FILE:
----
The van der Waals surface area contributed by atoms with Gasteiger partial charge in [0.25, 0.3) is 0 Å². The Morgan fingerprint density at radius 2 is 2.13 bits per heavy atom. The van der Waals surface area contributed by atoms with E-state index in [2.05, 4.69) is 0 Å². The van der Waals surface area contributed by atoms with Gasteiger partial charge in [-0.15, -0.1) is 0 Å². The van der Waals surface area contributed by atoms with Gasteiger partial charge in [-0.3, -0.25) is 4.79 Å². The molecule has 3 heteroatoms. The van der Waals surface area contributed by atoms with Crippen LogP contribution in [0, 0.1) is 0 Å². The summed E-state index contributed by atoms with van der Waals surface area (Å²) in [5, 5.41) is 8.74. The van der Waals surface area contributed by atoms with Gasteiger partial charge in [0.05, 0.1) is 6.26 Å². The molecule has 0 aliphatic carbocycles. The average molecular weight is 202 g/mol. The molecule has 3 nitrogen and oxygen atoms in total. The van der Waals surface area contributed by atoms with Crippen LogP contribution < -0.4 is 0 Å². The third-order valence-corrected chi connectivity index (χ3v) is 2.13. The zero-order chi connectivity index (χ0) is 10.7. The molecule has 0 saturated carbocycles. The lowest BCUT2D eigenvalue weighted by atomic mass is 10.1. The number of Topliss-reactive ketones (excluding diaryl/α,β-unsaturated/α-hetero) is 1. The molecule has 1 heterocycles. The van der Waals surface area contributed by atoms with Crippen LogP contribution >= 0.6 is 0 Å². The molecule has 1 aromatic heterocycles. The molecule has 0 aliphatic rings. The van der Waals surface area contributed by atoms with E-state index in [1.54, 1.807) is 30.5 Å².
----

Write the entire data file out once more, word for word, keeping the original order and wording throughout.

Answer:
The van der Waals surface area contributed by atoms with Gasteiger partial charge in [0.25, 0.3) is 0 Å². The Morgan fingerprint density at radius 2 is 2.13 bits per heavy atom. The van der Waals surface area contributed by atoms with E-state index in [2.05, 4.69) is 0 Å². The van der Waals surface area contributed by atoms with Gasteiger partial charge in [-0.15, -0.1) is 0 Å². The van der Waals surface area contributed by atoms with Gasteiger partial charge in [-0.3, -0.25) is 4.79 Å². The molecule has 3 heteroatoms. The van der Waals surface area contributed by atoms with Crippen LogP contribution in [0, 0.1) is 0 Å². The summed E-state index contributed by atoms with van der Waals surface area (Å²) in [5, 5.41) is 8.74. The van der Waals surface area contributed by atoms with Gasteiger partial charge in [0.05, 0.1) is 6.26 Å². The molecule has 0 aliphatic carbocycles. The average molecular weight is 202 g/mol. The molecule has 3 nitrogen and oxygen atoms in total. The van der Waals surface area contributed by atoms with Crippen LogP contribution < -0.4 is 0 Å². The third-order valence-corrected chi connectivity index (χ3v) is 2.13. The zero-order chi connectivity index (χ0) is 10.7. The molecule has 0 saturated carbocycles. The lowest BCUT2D eigenvalue weighted by atomic mass is 10.1. The number of Topliss-reactive ketones (excluding diaryl/α,β-unsaturated/α-hetero) is 1. The molecule has 1 heterocycles. The van der Waals surface area contributed by atoms with Crippen LogP contribution >= 0.6 is 0 Å². The molecule has 1 aromatic heterocycles. The molecule has 0 aliphatic rings. The van der Waals surface area contributed by atoms with E-state index in [1.54, 1.807) is 30.5 Å².